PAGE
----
Foreclosures can create a mess out of your finances, and leave you asking a lot of questions, one of which might be, does a foreclosure wipe out all of the liens on my home? The short answer to this question is that it depends on your particular situation; the answer will differ based on many different factors including the number of lien holder(s) you have. Many people only have one, their mortgage company, but many others may have 2 or even 3 lien holders. Additionally, your reasons for foreclosing are also taken into consideration.
Common reasons for foreclosure include:
- Medical Reasons
- Job Loss
- Pay Cut
- Relocating for Work
- ARM – Adjustable Rate Mortgage
If you are experiencing any of these issues, contact a real estate agent or real estate attorney as soon as possible to learn more about your options and the effects that foreclosure can have on you. Here are some questions you might be asking, and helpful answers from Benny Kass, an attorney in Washington DC and contributor for Inman News.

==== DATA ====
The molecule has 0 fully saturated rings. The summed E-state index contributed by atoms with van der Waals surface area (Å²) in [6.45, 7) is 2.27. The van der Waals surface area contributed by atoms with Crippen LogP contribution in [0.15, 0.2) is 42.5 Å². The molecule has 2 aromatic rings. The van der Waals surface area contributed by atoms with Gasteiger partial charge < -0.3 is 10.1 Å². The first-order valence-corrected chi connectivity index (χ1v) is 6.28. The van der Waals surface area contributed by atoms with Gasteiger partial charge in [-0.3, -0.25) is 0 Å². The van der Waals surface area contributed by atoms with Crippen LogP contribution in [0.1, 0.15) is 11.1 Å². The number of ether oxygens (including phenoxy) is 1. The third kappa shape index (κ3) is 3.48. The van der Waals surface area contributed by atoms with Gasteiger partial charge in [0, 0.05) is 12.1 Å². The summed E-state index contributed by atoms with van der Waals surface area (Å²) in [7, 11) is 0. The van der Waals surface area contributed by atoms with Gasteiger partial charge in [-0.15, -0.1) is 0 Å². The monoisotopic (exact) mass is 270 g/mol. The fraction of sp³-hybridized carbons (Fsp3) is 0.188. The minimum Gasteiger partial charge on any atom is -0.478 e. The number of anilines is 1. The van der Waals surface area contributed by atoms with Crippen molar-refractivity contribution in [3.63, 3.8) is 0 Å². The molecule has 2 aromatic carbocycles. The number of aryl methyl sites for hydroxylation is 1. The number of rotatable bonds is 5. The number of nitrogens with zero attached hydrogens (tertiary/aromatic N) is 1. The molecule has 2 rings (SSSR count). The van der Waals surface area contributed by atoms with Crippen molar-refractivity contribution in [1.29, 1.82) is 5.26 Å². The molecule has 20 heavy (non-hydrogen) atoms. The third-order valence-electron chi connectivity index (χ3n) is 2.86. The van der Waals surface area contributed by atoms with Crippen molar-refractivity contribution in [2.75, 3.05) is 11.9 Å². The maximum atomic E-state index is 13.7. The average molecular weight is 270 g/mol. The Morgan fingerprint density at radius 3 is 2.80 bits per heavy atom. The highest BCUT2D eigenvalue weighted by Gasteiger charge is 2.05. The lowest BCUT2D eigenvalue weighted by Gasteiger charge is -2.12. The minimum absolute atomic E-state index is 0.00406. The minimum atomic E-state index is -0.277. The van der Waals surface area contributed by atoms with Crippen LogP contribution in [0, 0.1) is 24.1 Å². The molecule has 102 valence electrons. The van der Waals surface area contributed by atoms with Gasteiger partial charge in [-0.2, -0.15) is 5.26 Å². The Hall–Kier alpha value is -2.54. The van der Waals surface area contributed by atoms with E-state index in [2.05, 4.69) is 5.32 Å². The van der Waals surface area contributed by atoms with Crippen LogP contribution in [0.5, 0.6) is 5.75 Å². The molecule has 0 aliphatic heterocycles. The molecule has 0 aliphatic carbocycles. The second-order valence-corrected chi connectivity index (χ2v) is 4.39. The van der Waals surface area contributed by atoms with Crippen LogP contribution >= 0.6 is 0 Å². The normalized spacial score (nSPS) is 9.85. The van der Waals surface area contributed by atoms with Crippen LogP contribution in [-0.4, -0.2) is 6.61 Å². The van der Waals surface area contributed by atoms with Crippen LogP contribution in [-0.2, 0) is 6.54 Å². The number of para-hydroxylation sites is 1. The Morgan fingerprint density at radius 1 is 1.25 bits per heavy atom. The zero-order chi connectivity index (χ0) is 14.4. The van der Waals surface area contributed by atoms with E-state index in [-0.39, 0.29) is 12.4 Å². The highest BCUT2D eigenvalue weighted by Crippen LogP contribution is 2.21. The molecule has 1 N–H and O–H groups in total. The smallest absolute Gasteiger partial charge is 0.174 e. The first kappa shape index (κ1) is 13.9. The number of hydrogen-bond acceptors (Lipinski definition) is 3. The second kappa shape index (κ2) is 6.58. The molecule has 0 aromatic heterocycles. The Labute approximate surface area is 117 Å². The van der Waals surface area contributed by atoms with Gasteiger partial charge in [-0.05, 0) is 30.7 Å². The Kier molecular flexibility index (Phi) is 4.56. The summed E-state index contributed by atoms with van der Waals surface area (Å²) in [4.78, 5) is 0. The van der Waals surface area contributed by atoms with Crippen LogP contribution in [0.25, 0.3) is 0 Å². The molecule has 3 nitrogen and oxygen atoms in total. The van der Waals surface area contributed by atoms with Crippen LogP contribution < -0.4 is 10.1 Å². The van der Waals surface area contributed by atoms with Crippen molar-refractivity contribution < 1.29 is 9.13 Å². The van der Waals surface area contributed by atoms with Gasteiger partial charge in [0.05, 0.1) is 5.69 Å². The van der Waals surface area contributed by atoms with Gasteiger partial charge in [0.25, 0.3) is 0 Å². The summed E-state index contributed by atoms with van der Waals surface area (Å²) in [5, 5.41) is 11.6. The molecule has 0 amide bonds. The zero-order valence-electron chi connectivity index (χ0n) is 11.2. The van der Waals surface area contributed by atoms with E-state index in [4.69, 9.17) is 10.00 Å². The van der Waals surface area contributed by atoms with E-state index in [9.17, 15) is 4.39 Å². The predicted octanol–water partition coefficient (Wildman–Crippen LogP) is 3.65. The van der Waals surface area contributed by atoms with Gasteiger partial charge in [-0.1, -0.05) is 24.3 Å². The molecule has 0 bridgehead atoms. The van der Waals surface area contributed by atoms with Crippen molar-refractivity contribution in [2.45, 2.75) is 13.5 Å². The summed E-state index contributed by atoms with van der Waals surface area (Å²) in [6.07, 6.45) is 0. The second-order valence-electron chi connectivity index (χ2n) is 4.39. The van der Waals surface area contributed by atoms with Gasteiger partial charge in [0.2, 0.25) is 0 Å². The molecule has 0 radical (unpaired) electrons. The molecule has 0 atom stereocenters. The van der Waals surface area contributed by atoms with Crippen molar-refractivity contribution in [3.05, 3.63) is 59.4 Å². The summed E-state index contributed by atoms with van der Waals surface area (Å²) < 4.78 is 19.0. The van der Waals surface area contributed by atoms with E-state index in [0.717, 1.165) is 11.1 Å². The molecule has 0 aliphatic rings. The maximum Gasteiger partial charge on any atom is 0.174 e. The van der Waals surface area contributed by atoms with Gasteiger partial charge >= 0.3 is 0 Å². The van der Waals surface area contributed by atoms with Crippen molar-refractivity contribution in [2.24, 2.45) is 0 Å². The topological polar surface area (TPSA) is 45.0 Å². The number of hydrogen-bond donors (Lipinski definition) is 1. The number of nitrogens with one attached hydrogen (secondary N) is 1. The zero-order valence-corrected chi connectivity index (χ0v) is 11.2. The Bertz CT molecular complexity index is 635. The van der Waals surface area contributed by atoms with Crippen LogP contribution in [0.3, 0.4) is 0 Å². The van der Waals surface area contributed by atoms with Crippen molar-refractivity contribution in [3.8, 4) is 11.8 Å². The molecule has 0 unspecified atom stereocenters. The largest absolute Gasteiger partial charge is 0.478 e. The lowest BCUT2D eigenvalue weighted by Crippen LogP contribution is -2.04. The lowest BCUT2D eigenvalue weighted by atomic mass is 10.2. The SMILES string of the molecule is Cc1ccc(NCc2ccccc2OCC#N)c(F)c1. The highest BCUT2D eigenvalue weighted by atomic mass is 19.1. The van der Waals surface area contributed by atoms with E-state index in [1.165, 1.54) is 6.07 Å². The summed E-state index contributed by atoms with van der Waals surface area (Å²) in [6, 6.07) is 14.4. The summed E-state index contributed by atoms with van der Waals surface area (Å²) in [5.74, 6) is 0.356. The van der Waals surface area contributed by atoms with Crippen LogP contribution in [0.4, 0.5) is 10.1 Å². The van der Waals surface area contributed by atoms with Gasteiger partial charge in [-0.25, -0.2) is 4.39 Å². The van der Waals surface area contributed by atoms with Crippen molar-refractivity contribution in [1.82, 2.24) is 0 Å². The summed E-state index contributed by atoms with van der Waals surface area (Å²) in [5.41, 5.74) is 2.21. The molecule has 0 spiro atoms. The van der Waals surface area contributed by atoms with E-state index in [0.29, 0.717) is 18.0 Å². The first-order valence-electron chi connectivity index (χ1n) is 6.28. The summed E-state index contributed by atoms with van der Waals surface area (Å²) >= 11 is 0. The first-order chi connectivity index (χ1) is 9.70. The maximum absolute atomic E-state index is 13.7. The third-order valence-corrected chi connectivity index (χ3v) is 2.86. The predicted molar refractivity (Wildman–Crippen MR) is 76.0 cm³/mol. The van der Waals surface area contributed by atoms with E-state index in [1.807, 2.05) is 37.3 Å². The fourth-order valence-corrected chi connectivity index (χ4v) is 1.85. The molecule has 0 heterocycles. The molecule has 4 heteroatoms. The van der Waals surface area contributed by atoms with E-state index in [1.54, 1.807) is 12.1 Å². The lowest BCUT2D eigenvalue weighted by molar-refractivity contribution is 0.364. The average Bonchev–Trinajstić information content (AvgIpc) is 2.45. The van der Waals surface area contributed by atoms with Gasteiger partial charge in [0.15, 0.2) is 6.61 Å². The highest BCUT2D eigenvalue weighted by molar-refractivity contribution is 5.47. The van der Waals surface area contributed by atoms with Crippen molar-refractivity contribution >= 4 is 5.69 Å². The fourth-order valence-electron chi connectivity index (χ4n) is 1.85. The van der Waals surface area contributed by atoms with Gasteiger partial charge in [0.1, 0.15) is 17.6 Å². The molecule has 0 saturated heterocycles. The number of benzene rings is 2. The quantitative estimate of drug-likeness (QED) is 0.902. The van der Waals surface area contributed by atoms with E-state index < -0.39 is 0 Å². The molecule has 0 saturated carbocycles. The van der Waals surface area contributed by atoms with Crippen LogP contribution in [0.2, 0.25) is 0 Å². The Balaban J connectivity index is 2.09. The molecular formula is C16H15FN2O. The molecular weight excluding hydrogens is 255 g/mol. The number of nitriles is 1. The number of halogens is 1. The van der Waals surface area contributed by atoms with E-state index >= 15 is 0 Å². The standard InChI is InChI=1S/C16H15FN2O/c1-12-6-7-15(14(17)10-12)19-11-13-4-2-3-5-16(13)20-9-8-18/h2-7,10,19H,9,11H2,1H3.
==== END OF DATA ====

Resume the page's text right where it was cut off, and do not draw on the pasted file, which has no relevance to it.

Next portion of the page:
If a mortgagee forecloses on a home and it sells for more than the balance of the loan, what happens to the surplus?
“It has been a very long time since I saw a surplus. State law spells out the distribultion of all proceeds from a foreclsure whether or not there is a surplus.The lender must be paid in full (if possible). The administrative costs — advertising, auction fee, legal and trustee’s fees — must also be paid…If there is a surplus, after the above referenced charges have been paid (to the first lien holder), then the second-trust lender must be paid — again as much as is left over after paying all fire-trust expenses.”
If there is no surplus, what happens to the remaining liens?
“If there is no surplus, the second (and all subordinate liens) are wiped out. The second-trust holders cannot foreclose on the property, but since heir borrower signed a promissory note, the borrowers can be sued for nonpayment,” said Kass.
Can I be sued if I foreclose?
“Whether the lender will do so clearly depends on the circumstances. If the borrower has no money – and no job – it makes no sense to pursue the matter,” said Kass.
What if I am an heir of a home in foreclosure?
“The laws in many states require that all creditors be paid off”, Kass said, “which means that the personal representative of the estate may have to sell in order to pay off any outstanding mortgage.”
“The heirs will lose the property if they refuse to make the monthly assessments,” says Kass. “The deceased did sign a promissory note secured by a deed of trust. Unless that note and trust is paid in full, the lender can foreclose.”
Again, if you find yourself, or someone you know, struggling to make mortgage payments and possibly facing foreclosure, contact an agent or attorney as soon as possible.
Read the original article here.